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At the Museum of Fine Arts: Watch restoration live

David Krakow



Conservator Luis Seixas restores a 17th century carved wooden Spanish tabernacle (altar piece) at the Museum of Fine Arts St. Petersburg. Photo provided.

An alumnus of Universidade Nova in Lisbon, Seixas is a Professional Associate with the American Institute for Conservation. Photo by David Krakow.

Art conservator Luis Seixas was explaining the meticulous work involved in the restoration of part of a four-century-old Spanish tabernacle when he was interrupted by the shuffling feet and voices of a group of sixth graders in his small gallery at the Museum of Fine Arts St. Petersburg.

But Seixas did not harrumph and tap his fingers impatiently while the students mulled around, their museum tour guide firing questions his way. In fact, the professional restorer considers it a pleasurable, even necessary part of his day.

“Fact is, I learn more from the students and visitors that come here than they learn from me,” Seixas said modestly.

A recent visitor had posited that the tabernacle might have arrived at an auction house in Sarasota due to family connections to the Ringling family, which moved the winter headquarters of the family’s circus to Sarasota in 1927.

“There is nothing to prove this hypothesis, but I like it,” Seixas said with a smile. “Time will tell if it’s true or not but, for now, it’s a good story.”

Seixas, a Portuguese native who lives and works in the Central Oak section of St. Pete, said the unveiling of new tidbits of information is one of the fascinating parts of the four-month project that he started in March.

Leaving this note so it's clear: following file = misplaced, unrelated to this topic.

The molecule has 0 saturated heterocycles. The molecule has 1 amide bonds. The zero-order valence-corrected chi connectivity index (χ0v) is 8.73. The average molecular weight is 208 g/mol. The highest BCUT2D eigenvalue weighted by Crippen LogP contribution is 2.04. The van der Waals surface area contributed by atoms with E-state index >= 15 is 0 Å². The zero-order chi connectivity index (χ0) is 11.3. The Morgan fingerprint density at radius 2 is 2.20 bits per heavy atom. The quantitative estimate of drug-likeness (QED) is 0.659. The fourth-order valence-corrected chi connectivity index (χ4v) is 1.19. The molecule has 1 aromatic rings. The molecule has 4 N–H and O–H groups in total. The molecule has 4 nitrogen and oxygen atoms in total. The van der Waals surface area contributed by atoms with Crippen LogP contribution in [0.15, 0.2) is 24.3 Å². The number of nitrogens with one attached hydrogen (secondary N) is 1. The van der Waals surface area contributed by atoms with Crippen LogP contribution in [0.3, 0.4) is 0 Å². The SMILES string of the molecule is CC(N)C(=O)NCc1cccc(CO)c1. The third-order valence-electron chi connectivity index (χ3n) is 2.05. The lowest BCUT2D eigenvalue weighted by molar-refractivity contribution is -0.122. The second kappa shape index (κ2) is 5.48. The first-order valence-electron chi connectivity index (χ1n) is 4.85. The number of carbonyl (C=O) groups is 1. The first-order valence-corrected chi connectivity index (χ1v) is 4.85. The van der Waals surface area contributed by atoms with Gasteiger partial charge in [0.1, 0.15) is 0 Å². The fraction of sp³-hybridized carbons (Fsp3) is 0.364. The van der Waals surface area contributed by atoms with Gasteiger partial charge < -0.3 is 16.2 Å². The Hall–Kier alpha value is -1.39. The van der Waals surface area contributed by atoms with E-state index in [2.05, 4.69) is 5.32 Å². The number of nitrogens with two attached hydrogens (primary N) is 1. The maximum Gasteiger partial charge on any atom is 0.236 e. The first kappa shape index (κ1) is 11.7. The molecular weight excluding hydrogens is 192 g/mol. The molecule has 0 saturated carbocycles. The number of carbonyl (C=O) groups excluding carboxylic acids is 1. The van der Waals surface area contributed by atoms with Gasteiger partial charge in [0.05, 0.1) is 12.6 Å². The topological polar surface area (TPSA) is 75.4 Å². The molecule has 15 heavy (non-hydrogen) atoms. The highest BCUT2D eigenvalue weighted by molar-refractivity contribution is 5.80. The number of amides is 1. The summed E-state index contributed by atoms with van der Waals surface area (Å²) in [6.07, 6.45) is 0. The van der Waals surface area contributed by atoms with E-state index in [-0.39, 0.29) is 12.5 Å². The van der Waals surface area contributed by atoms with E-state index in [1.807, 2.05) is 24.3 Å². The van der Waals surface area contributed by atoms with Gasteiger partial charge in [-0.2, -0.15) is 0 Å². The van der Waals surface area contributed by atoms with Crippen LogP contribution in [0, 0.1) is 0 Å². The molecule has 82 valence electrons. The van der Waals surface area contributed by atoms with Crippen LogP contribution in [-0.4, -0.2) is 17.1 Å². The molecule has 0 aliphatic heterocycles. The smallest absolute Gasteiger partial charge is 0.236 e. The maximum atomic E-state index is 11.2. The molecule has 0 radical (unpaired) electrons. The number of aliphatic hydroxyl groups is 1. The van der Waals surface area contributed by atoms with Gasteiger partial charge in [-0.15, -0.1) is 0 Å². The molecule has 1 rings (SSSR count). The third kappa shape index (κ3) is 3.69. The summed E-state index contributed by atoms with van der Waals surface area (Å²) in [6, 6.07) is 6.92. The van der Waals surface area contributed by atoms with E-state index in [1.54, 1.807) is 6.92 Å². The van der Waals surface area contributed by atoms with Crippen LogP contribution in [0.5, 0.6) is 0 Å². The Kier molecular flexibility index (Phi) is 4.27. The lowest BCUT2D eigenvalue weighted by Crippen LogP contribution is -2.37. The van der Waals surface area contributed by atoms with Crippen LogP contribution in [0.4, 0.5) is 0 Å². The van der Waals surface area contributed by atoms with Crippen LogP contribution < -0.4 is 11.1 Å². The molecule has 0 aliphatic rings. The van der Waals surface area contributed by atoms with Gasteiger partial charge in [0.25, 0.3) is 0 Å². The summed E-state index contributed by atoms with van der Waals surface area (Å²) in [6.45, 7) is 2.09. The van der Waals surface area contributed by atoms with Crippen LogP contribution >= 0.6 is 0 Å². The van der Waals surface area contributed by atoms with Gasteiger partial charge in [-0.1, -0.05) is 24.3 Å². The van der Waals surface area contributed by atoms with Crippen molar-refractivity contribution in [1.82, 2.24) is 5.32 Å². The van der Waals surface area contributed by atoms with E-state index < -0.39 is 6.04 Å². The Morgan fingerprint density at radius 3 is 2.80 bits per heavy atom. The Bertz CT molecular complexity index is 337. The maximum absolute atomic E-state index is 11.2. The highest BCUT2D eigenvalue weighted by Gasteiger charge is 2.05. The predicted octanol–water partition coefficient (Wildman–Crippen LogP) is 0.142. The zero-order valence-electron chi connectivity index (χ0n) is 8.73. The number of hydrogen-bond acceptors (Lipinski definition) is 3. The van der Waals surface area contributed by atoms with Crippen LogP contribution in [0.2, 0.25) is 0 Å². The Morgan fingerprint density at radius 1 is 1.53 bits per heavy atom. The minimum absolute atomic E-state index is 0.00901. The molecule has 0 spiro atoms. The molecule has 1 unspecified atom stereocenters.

The gilded, painted and carved tabernacle’s origins are Northern Spain in the mid 1600s. After centuries of wear and tear – from, among other sources, woodworms, environmental conditions and everyday use – the tabernacle retains much of its original surface. That said, time, dust, candle soot and other contaminants have left their mark and Seixas’ goal is to restore the various pieces to their original luster.

While explaining this, Seixas brandishes what looks like a long Q-Tip, using alcohol to remove old varnish and reveal the piece’s former pigments. The varnish, he said, was used to protect the surface because the gold leaf paint is not waterproof. Over time, however, the varnish turns into a dull film.

Siexas is restoring the tabernacle one section at a time. Photo by David Krakow.

The cleaning process will uncover the natural gold leaf, orange and pink shades.

Another facet of the restoration is chromatic integration, where acrylic paints are used to unify the polychromy after cleaning.

Seixas also pointed out several areas where small wood pieces were missing, explaining that some would be replaced if needed for structural integrity. The holes were caused by insects prevalent in Europe at the time.